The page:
The Godfather

6 commentsFilm

The Godfather is weighed down by respon­si­bil­i­ty.

The Godfather (1972) famous­ly opens with a close-up and the words “I believe in America.”

The speaker’s sur­round­ings are grad­u­al­ly revealed, fol­lowed by the back pro­file of a man lis­ten­ing atten­tive­ly. The pro­file belongs to the Godfather him­self, and the set­ting is his office. He is vis­it­ed by sev­er­al guests ask­ing him for favors, for as explained, it’s a Sicilian tra­di­tion that a man nev­er refuse a request on his daughter’s wed­ding day.

We see very lit­tle of the wed­ding in the begin­ning, but can tell from the loud music that the par­ty is right out­side this somber room. The scene soon shifts there, and we’re shown the fes­tiv­i­ties in all their col­or­ful, noisy glo­ry. From this exte­ri­or van­tage point, we now see the Godfather peer out of his office win­dow from behind a cur­tain to catch a glimpse.

OPENING SCENE OF THE GODFATHER • Click on each image for a larg­er view.

Stills tak­en from DVD of the film.

That is how in this famous open­ing scene, direc­tor Francis Ford Coppola first tra­vers­es an ini­tial bound­ary, the begin­ning of the film itself, and direct­ly fol­lows it by defin­ing anoth­er bound­ary, name­ly that between the Godfather and the rest of the fam­i­ly. By defin­ing this new bound­ary so close to the begin­ning of the film, Coppola estab­lish­es it as a major the­mat­ic ele­ment that spans the entire film and its two sequels: it rep­re­sents the strug­gle of the head of the Corleone crime fam­i­ly to keep busi­ness and fam­i­ly sep­a­rate, and iron­i­cal­ly alien­ates its patri­arch from the chil­dren he spends his whole life try­ing to pro­tect.

Just lie here, Pop. I’ll take care of you now. I’m with you now. I’m with you.” — Michael Corleone to his father.

Francis Ford Coppola was a big part of an era of American cin­e­ma in the 1970s dur­ing which a group of young direc­tors fresh out of film school made some of the best work in the his­to­ry of the screen. From start to fin­ish, The Godfather is a mas­ter­piece of pac­ing and mood, and an excel­lent exam­ple of how the estab­lished rela­tion­ship between cin­e­ma and  archi­tec­ture can be upheld while being used in com­plete­ly fresh and excit­ing ways.

Several scenes in the film are notable for their use of intel­li­gent edit­ing to invoke a sense of real­ism and place, or of sus­pense, mys­tery and romance. The film’s style is con­trolled, build­ing on a long tra­di­tion of film tech­nique, while breath­ing new life into the stale crime genre of its time.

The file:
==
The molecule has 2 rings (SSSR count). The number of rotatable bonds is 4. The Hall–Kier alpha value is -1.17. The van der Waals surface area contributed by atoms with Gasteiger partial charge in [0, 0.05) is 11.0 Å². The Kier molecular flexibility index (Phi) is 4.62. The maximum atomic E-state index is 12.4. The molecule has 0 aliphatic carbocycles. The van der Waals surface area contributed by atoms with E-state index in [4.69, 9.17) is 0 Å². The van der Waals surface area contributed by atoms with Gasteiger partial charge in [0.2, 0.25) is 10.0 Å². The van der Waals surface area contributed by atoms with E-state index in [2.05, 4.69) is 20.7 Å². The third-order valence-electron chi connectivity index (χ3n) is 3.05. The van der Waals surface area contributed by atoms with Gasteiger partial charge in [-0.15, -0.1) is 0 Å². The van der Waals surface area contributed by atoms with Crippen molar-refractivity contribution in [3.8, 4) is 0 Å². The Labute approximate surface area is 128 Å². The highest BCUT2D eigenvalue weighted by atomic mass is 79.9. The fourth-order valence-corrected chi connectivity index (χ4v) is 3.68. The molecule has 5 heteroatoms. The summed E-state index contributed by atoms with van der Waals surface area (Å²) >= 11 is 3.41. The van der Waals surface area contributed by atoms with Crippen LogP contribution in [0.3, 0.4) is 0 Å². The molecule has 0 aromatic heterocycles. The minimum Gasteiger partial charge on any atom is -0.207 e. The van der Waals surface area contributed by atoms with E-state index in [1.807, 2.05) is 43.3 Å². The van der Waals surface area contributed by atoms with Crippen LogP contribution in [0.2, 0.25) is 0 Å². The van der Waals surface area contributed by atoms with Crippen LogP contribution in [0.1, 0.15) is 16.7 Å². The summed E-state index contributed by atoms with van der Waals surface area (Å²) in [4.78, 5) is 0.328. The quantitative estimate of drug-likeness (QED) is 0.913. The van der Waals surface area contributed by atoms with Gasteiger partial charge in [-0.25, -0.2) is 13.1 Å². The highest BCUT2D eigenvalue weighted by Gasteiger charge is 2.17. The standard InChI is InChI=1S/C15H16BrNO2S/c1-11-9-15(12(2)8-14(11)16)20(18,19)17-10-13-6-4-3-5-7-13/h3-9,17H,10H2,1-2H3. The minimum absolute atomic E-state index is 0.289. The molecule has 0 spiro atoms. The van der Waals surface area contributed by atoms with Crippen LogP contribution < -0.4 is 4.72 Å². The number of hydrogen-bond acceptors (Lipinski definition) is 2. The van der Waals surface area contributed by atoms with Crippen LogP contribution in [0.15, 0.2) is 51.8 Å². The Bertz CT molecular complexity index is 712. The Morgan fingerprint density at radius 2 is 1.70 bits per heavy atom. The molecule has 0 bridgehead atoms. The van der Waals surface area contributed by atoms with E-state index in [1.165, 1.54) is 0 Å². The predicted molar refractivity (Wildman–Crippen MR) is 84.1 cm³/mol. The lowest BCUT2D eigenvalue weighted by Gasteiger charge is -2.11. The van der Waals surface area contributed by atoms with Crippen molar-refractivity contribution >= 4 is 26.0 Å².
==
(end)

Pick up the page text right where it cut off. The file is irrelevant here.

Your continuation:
Another mas­ter­ful exam­ple of the use of archi­tec­tur­al bound­aries in The Godfather comes in the final scene of the film, one of the most famous end­ings in all of cin­e­ma. In case you haven’t seen the movie yet, go do it! Then come back and read the hid­den sec­tion below.

Show ▼

This end­ing per­fect­ly coun­ter­points the open­ing scene of the film, and shows how two char­ac­ters enjoy lit­er­al­ly the same seat of pow­er, yet fill it in very dif­fer­ent ways. This is a chill­ing end­ing and a pow­er­ful use of archi­tec­ture in film to reveal the psy­cho­log­i­cal and social spaces in which these char­ac­ters live.

The Godfather is dear to my heart because at its core, it’s about the love between a patri­arch and his son, and the strug­gles of a young man to car­ry on his father’s lega­cy. Both men put fam­i­ly before all else, but the ques­tion is at what expense.

Directed by Francis Ford CoppolaStarring Marlon Brando, Al Pacino, James CaanRobert Duvall, and Diane Keaton

This sto­ry is from Meedo’s upcom­ing book mon­tage­space: Cinema and the Making, Un-Making and Re-Making of Architecture. Please feel free to con­tact us for more details and read relat­ed sto­ries here.

{ 6 comments… read them below or add one }

mohamad May 17, 2010 at 7:02 am

i love how the godfather movies always start with a party...
great review on the greatest film ever made

Reply

Meedo May 17, 2010 at 10:31 am

True! The second one starts with a funeral...
And yes I agree The Godfather is possibly the greatest film ever made. By the way, Coppola went to my school (UCLA)!

Reply

moshibly May 18, 2010 at 6:44 am

waiting for the next coppola laken:)

Reply

mohamad May 18, 2010 at 6:58 am

well ya, i meant they all start with gatherings:)

The last 5 minutes of godfather II give me goosebumps, they remind you how innocent michael was at the very begining and how he wanted no involvement with the family business. shows you how human nature and family shaped his "career" path

Reply

Meedo May 30, 2010 at 4:11 am

Me too.

It is tragic how his father didn't want Michael to be involved either. I also get goosebumps in the scene in The Godfather (the first one) that I quoted in the review. When Vito is shot and is bedridden in the hospital, Michael promises to "take care of him now." This simply means that Michael is now in charge.

The heartbroken father can do nothing but to weep.

Reply

Meedo May 30, 2010 at 1:11 am

Me too.

It is tragic how his father didn't want Michael to be involved either. I also get goosebumps in the scene in The Godfather (the first one) that I quoted in the review. When Vito is shot and is bedridden in the hospital, Michael promises to "take care of him now." This simply means that Michael is now in charge.

The heartbroken father can do nothing but to weep.

Reply

Leave a Comment

Previous post:

Next post: